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Compare Several Global Solvers, Problem-Based

This example shows how to minimize Rastrigin’s function with several solvers. Each solver has its own characteristics. The characteristics lead to different solutions and run times. The results, summarized in Compare Solvers and Solutions, can help you choose an appropriate solver for your own problems.

Rastrigin’s function has many local minima, with a global minimum at (0,0):

ras = @(x, y) 20 + x.^2 + y.^2 - 10*(cos(2*pi*x) + cos(2*pi*y));

Plot the function scaled by 10 in each direction.

rf3 = @(x, y) ras(x/10, y/10);
fsurf(rf3,[-30 30],"ShowContours","on")
title("rastriginsfcn([x/10,y/10])")
xlabel("x")
ylabel("y")

Figure contains an axes object. The axes object with title rastriginsfcn([x/10,y/10]) contains an object of type functionsurface.

Usually you don't know the location of the global minimum of your objective function. To show how the solvers look for a global solution, this example starts all the solvers around the point [20,30], which is far from the global minimum.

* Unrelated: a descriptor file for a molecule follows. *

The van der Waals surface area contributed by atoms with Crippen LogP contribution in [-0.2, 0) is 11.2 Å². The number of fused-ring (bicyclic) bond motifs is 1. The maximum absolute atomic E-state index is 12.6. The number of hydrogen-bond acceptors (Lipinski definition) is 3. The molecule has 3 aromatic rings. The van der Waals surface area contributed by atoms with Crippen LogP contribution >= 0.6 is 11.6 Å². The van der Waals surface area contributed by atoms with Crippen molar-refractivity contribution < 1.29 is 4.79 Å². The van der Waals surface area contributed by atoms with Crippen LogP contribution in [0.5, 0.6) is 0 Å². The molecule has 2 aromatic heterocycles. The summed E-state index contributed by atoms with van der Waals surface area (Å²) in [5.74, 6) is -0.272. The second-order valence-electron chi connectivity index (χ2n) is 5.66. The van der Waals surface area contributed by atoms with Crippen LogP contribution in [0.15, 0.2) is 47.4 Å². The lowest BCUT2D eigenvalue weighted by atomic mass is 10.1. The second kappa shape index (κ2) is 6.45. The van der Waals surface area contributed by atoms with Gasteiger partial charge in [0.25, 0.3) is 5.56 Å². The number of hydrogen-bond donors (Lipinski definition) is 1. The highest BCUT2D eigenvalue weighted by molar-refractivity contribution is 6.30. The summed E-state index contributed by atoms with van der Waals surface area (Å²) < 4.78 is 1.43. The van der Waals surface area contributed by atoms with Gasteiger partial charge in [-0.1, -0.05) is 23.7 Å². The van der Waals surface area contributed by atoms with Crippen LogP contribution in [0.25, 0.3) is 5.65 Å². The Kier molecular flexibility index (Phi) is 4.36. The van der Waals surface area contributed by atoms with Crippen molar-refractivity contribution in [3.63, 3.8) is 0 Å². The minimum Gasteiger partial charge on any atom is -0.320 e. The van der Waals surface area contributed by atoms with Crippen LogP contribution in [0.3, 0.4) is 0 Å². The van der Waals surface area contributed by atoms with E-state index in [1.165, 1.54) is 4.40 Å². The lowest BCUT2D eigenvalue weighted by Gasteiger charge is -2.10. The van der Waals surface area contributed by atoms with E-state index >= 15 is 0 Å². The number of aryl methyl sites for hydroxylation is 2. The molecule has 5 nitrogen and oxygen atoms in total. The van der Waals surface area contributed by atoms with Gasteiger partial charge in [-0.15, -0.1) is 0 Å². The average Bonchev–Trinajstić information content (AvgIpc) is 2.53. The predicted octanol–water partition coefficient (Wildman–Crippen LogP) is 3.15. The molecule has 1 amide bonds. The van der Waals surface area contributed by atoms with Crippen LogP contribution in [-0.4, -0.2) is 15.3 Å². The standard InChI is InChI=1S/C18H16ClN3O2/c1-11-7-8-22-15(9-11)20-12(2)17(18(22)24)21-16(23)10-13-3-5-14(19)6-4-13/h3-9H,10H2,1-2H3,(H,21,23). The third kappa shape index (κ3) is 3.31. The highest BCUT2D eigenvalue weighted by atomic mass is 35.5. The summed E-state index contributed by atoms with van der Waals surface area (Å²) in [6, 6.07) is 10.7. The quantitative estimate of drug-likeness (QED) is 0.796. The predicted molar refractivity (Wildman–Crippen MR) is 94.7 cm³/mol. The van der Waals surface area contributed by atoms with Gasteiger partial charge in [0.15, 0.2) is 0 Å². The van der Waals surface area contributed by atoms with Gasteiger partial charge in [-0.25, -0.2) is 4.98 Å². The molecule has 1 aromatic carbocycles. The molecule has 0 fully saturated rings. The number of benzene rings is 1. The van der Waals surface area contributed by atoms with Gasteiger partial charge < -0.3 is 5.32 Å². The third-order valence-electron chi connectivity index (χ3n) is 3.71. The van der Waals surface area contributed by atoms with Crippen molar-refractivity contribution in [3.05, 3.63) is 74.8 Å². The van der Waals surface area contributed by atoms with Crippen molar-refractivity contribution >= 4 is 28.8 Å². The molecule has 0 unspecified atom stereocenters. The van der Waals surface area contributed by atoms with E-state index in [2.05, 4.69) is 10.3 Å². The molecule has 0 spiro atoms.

fminunc Solver

To solve the optimization problem using the default fminunc Optimization Toolbox™ solver, enter:

x = optimvar("x");
y = optimvar("y");
prob = optimproblem("Objective",rf3(x,y));
x0.x = 20;
x0.y = 30;
[solf,fvalf,eflagf,outputf] = solve(prob,x0)
Solving problem using fminunc.

Local minimum found.

Optimization completed because the size of the gradient is less than
the value of the optimality tolerance.
solf = struct with fields:
    x: 19.8991
    y: 29.8486

fvalf = 12.9344
eflagf = 
    OptimalSolution

outputf = struct with fields:
             iterations: 3
              funcCount: 5
               stepsize: 1.7773e-06
           lssteplength: 1
          firstorderopt: 2.0461e-09
              algorithm: 'quasi-newton'
                message: '...'
    objectivederivative: "reverse-AD"
                 solver: 'fminunc'

fminunc solves the problem in very few function evaluations (only five, as shown in the outputf structure), and reaches a local minimum near the start point. The exit flag indicates that the solution is a local minimum.

patternsearch Solver

To solve the optimization problem using the patternsearch Global Optimization Toolbox solver, enter:

x0.x = 20;
x0.y = 30;
[solp,fvalp,eflagp,outputp] = solve(prob,x0,"Solver","patternsearch")
Solving problem using patternsearch.
Optimization terminated: mesh size less than options.MeshTolerance.
solp = struct with fields:
    x: 19.8991
    y: -9.9496

fvalp = 4.9748
eflagp = 
    SolverConvergedSuccessfully

outputp = struct with fields:
         function: @(x)fun(x,extraParams)